After months of anticipation, the U.S. Army has released a new request for information (RFI) seeking updated industry input “on commercial, commercial-modified, military, conceptual air vehicle technologies, performance capabilities and technical data” in support of the potential acquisition of an Armed Aerial Scout (AAS) helicopter.
The purpose of the new RFI is “to facilitate market research on the state of technology (e.g. technology maturity levels and availability) and related costs which could be incorporated into a potential Armed Aerial Scout materiel solution. The AAS Initial Capabilities Document (ICD) identified existing capability gaps in the armed reconnaissance fleet that must be mitigated by an affordable moderate-risk material solution option.”
Specific capability gaps identified in the current OH-58D fleet include:
- responsiveness in terms of speed, range and endurance;
- performance margin to operate in “hot and high” environments, and;
- lethality due to limitations in weapons payload capacity.
“The information provided by industry will be used to assess the current state of technology and whether the technology can mitigate the capability gaps (i.e. greater than OH-58D performance) yet still provide an affordable, achievable, moderate risk acquisition program by trading full objective 6K/95 performance [performance at 6,000 feet or above on a 95 degree day],” the announcement reads. “The results of the assessment will be used to define and recommend a potential materiel solution option for the Defense Acquisition Board that results in an affordable moderate risk acquisition strategy with achievable capabilities.”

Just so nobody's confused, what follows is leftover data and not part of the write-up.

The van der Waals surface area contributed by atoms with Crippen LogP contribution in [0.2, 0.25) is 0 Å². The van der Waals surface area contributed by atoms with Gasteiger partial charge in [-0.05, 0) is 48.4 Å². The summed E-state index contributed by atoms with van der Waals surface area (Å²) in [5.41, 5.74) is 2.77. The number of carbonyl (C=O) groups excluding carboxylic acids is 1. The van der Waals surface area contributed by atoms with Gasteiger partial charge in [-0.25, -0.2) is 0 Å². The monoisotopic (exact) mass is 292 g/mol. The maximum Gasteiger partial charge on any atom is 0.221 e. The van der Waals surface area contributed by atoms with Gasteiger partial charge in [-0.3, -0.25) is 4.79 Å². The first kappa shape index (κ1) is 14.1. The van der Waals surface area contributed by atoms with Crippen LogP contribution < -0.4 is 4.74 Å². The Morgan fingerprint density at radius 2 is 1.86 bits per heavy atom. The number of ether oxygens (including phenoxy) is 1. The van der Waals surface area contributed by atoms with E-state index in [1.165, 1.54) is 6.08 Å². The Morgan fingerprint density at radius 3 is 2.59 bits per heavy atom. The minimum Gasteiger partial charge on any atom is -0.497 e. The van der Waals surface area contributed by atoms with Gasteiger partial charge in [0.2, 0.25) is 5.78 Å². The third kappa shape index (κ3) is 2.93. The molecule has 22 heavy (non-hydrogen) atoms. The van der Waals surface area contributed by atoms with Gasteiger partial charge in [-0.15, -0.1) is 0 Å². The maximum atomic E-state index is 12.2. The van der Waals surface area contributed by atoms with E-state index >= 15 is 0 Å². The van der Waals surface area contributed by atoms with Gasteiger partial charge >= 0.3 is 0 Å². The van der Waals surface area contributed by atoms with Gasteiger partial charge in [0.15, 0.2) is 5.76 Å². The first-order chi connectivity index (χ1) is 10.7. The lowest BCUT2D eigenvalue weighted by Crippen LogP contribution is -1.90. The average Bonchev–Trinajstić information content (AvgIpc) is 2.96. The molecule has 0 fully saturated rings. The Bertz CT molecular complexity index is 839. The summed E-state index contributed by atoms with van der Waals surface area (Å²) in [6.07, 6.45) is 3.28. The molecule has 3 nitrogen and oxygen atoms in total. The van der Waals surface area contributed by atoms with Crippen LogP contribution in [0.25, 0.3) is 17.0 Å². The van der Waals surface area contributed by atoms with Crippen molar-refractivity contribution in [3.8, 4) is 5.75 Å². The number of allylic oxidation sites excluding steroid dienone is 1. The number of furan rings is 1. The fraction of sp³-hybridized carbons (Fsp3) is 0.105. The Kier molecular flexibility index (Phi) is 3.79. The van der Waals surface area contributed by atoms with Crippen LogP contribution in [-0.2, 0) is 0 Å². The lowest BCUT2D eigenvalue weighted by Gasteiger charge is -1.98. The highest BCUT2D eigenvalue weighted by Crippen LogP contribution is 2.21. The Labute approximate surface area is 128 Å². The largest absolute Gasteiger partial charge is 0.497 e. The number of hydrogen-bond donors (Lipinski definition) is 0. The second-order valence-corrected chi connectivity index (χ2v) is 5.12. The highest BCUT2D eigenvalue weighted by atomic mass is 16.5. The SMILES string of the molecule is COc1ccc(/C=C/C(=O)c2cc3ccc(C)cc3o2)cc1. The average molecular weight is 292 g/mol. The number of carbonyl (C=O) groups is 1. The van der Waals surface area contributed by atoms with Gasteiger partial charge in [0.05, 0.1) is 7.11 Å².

The latest release supplements earlier announcements, including the Armed Aerial Scout Helicopter Request for Information dated Jan. 26, 2010 and the subsequent Sources Sought announcement dated Dec. 10, 2010.
Acknowledging that “requirements development for the AAS has continued” since the issuance of those earlier documents, the latest release identifies U.S. government interest “in obtaining up to date information on current and planned technologies, air vehicle capabilities and costs which are or could enhance existing or planned technical data and air vehicle performance capabilities.”
Identifying an average procurement unit cost (APUC) of between $13 million and $15 million (in FY ’12 dollars), the RFI notes that industry responses could change the APUC “contingent on final requirements and acquisition strategy.”
In addition to providing specifics on technology and air vehicle performance, the U.S. Army Armed Scout Helicopter Program Management Office is seeking to ascertain industry interest “in participating in a voluntary flight demonstration of their existing air technologies to display the state of the art in regard to helicopter systems and subsystem(s) technologies.”
It is anticipated that the voluntary demonstration will begin in the summer of 2012 somewhere in the continental United States, with the government expected to assign two-week block intervals “in which to conduct voluntary flight demonstrations per interested respondent.”